How COVID-19 is impacting culture and consumer behavior: April 6 – 10.
By C-K’s Brand Planning and PR/Social teams
This week, U.S. consumers are finding comfort where they can while waiting out the pandemic. As many enter their fourth or fifth week of quarantine, they are are settling into a new shelter-in-place lifestyle and actively working to bring some levity to their day-to-day.
Trends for April 6 – 10.
Finding Joy? in the Moment
Despite an overload of negative news, people are choosing to focus on small pieces of joy in their lives to help strike a balance between panic and peace.??
- The Italian youth choir came together virtually for their rendition of?Helplessly Hoping.??
- Livestreams are?providing some refuge to lift spirits?during shelter in place orders.??
- Young people are increasingly?turning to comedy for emotional support. 92% of 13 to 34-year-olds say that watching funny videos has improved their mood.?
- CBS News reporter, Steve Hartman, teaches a weekly online class for kids, Kindness 101. His focus this week is on optimism and joy.?
We’ve talked about the fallacy of social distancing in earlier reports, and we continue to see unique ways consumers are staying socially connected while physically distancing. ?
- Consumers are spending?20% more time in mobile apps?to connect with others.???
- Neighborhoods are leveraging social media to gather and create?community through song and lights from their balconies.?
- Not only are people using VR headsets to partake in online entertainment,?they’re seeking human interaction through social VR platforms?such as RecRoom, AltspaceVR and Bigscreen.?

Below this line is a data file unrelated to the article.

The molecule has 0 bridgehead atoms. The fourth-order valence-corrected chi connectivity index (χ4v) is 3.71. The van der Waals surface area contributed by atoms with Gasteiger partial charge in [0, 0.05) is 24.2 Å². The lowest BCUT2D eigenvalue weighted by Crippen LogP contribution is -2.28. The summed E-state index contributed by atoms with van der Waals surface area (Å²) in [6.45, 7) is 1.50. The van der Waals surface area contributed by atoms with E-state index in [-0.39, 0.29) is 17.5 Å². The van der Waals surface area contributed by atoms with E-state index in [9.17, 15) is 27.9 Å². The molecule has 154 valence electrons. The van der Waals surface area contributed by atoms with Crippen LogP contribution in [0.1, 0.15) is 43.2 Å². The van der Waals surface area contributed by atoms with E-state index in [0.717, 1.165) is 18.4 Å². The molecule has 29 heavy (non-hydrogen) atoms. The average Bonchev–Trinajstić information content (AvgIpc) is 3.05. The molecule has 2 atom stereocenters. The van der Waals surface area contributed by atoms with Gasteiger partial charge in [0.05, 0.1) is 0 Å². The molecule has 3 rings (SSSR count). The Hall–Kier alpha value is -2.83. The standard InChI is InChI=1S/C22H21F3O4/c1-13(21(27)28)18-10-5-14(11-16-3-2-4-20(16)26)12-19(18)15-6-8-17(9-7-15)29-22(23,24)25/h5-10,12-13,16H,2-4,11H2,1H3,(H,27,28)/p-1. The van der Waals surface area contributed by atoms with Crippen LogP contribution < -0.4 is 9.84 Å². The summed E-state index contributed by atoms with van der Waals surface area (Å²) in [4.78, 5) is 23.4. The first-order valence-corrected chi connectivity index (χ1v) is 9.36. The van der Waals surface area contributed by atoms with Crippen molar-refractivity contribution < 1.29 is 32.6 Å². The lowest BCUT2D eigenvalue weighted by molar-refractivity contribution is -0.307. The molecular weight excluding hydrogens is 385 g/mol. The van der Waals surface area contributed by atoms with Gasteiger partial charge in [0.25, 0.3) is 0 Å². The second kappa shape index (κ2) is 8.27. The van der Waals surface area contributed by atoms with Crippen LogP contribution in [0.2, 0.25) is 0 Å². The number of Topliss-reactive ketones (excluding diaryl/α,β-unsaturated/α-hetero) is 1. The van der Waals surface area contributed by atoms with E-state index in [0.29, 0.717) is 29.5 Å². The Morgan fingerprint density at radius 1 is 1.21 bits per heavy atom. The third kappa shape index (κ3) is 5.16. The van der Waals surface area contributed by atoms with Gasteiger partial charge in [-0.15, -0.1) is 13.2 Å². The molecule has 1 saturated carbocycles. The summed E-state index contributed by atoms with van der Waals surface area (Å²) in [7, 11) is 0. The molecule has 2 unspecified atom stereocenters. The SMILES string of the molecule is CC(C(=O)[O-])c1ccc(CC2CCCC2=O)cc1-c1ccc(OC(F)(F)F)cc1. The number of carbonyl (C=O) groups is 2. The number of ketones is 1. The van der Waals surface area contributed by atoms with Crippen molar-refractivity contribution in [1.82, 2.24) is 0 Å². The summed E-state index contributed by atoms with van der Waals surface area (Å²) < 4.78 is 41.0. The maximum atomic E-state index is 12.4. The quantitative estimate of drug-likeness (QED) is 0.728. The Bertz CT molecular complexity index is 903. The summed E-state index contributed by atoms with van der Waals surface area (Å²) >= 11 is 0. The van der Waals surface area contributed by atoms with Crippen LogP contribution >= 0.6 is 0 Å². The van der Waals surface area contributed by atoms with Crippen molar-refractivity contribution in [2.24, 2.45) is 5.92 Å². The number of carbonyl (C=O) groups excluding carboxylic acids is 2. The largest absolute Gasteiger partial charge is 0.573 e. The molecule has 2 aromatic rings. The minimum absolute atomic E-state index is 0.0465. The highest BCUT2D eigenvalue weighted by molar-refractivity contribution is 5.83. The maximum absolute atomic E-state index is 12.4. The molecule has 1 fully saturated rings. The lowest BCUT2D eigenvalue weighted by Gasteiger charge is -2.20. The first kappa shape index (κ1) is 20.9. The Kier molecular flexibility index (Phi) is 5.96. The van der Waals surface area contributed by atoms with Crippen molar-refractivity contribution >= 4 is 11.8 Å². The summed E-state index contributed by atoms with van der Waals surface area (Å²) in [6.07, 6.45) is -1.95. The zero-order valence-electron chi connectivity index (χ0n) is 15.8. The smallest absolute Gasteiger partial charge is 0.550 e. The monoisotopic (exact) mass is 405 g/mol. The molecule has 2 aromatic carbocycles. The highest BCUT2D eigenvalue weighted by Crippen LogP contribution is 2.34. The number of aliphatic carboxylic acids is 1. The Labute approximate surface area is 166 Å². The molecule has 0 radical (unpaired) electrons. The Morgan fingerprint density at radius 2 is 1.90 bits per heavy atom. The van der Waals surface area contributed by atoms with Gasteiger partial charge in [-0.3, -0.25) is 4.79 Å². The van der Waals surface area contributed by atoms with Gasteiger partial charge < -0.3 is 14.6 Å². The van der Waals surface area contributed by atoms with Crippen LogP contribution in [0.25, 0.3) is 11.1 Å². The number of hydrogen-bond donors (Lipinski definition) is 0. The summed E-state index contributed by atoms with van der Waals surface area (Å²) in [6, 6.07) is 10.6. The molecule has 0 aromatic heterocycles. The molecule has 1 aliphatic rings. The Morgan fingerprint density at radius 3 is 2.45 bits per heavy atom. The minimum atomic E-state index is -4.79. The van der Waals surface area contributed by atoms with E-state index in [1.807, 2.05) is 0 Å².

Reconnecting With ?the Kid in Us
Stir-crazy parents are jumping into some of their kids’ favorite time-filling activities.??
- Kids are?bringing their parents into the TikTok game, to everyone’s (eventual) delight. It’s also giving us a reason to get dressed again.??
- Virtual party games?are helping to rebuild social connections and bridge the generations.?
- Parents and kids are getting competitive by playing video games together.
The junk food of our childhoods, old TV shows, and classic video games are making a comeback as consumers look to soothe stress with old favorites. ?
- Classic food brands like Kraft?Mac?&?Cheese?and Goldfish are having a moment as we trade our “adult” foods for?comforting childhood?favorites.??
- Adults are escaping the pandemic world for the familiar?videogame worlds?of their youth.??
- We’re even?pining over the less-distant past, filling Instagram with “throwback” photos of pre-quarantine times and yearning for the simple pleasures we took for granted.
Bringing the? Bar Home
Consumers are looking for ways to slide staples of their past life into their current situation, and drinking is no exception. Bars and alcohol companies are finding creative ways to answer this need.??
- Online alcohol sales?in the U.S.?are?up 243% vs. last year.???
- Wine companies are now shipping wine collections to buyers. Once opened, people can join sommeliers via Zoom for a?virtual tasting session.???
- Brewdog?has launched?102 virtual bars?to encourage social distancing?without sacrificing community.
Our Changing? Carts
Our physical and virtual shopping carts are looking a bit different these days as everyone settles into a new way of life.??
- Processed foods are making a comeback. Campbell’s Soup sales are up 59%, Prego sauce is up 52%, and?Kraft can’t keep Mac and Cheese on the shelf.??
- Slim Jim jerky and Chef Boyardee products have seen a?50% increase in shipments.?Hungry Man TV Dinners and Van de Kamp seafood are also?seeing a surge in sales.??
- Meanwhile, running shoes and athletic wear are plummeting, with?close to 70% decline in sales.?